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Personalized cancer vax improves survival rates

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A personalized cancer vaccine derived by mixing a patient's dendritic immune cells with an immune stimulator significantly improved the survival rates of a group of people afflicted by metastatic melanoma.

The vaccine blended each patient's own dendritic cells and 500 micrograms of granulocyte-colony stimulating factor, which acts as an immune stimulator, three times a week and then monthly for five months for a total of up to eight injections. The patient's dendritic cells were obtained from their peripheral blood and mixed with a cell culture of the patient's own melanoma cells that had been self-renewing and proliferating in the laboratory. The patient-specific vaccine is designed to stimulate the patient's immune system to react against tumor stem cells or early progenitor cells that can create new depots of cancer throughout the body. Data showed that the projected five-year survival rate is 54 percent at a median follow up of 4.5 years for the 30 surviving patients.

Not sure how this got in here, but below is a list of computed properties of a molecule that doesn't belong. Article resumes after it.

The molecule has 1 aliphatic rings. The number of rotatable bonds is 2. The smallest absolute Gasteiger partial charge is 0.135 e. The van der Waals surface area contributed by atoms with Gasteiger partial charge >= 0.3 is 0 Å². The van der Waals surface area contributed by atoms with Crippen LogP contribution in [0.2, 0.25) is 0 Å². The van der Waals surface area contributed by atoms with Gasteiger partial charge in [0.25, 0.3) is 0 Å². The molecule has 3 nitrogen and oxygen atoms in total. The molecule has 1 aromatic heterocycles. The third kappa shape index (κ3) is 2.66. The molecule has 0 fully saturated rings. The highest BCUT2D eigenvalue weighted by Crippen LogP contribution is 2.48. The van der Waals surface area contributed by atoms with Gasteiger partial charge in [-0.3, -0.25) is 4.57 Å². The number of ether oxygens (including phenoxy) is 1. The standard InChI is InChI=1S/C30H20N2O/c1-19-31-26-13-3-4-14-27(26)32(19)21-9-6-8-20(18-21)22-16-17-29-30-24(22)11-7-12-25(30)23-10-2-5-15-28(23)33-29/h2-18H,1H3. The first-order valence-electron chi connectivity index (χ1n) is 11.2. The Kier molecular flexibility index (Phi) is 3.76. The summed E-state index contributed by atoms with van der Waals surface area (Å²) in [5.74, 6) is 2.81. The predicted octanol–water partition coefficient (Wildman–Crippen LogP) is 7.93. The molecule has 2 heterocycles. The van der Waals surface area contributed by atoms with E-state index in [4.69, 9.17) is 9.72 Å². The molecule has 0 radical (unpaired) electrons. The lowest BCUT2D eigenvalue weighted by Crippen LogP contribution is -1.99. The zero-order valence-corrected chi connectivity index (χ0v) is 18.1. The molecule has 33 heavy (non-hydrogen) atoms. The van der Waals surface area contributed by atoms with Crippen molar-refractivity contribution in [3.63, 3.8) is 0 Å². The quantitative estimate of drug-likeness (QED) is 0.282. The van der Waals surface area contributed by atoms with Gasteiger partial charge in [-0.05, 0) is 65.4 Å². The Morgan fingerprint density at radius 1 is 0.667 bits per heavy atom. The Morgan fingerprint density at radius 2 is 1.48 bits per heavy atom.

"The one-year and projected five-year survival rates of 85 percent and 54 percent, respectively, are remarkable for melanoma patients with documented metastatic disease," said Dr. Dillman from Hoag Memorial Hospital Presbyterian. "This study is extremely encouraging and shows the potential these types of personalized cancer vaccines have for patients diagnosed with metastatic melanoma."

- read the press release

More stories about melanoma   Clinical Trial Results   personalized medicine   Vaccine  


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